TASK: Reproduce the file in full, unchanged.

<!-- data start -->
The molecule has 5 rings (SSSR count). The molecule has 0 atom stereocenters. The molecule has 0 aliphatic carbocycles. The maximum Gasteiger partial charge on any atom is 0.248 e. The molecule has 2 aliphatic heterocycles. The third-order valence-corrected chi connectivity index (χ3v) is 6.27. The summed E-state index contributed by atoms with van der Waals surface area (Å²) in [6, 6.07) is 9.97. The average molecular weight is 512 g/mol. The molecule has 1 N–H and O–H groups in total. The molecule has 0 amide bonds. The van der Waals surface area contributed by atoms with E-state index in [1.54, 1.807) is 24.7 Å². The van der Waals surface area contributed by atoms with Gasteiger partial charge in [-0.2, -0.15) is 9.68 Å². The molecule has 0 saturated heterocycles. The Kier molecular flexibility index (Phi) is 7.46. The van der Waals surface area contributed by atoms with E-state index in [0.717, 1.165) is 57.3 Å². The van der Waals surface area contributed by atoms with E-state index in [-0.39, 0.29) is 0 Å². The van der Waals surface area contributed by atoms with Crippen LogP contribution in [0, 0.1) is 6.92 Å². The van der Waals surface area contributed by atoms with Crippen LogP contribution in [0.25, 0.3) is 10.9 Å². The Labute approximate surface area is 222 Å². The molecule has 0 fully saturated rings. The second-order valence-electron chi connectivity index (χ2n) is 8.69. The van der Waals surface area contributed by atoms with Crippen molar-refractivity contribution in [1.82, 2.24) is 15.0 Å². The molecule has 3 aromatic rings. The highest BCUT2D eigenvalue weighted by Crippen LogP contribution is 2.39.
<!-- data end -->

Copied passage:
The molecule has 5 rings (SSSR count). The molecule has 0 atom stereocenters. The molecule has 0 aliphatic carbocycles. The maximum Gasteiger partial charge on any atom is 0.248 e. The molecule has 2 aliphatic heterocycles. The third-order valence-corrected chi connectivity index (χ3v) is 6.27. The summed E-state index contributed by atoms with van der Waals surface area (Å²) in [6, 6.07) is 9.97. The average molecular weight is 512 g/mol. The molecule has 1 N–H and O–H groups in total. The molecule has 0 amide bonds. The van der Waals surface area contributed by atoms with E-state index in [1.54, 1.807) is 24.7 Å². The van der Waals surface area contributed by atoms with Gasteiger partial charge in [-0.2, -0.15) is 9.68 Å². The molecule has 0 saturated heterocycles. The Kier molecular flexibility index (Phi) is 7.46. The van der Waals surface area contributed by atoms with E-state index in [0.717, 1.165) is 57.3 Å². The van der Waals surface area contributed by atoms with E-state index in [-0.39, 0.29) is 0 Å². The van der Waals surface area contributed by atoms with Crippen LogP contribution in [0, 0.1) is 6.92 Å². The van der Waals surface area contributed by atoms with Crippen LogP contribution in [0.25, 0.3) is 10.9 Å². The Labute approximate surface area is 222 Å². The molecule has 0 fully saturated rings. The second-order valence-electron chi connectivity index (χ2n) is 8.69. The van der Waals surface area contributed by atoms with Crippen molar-refractivity contribution in [1.82, 2.24) is 15.0 Å². The molecule has 3 aromatic rings. The highest BCUT2D eigenvalue weighted by Crippen LogP contribution is 2.39.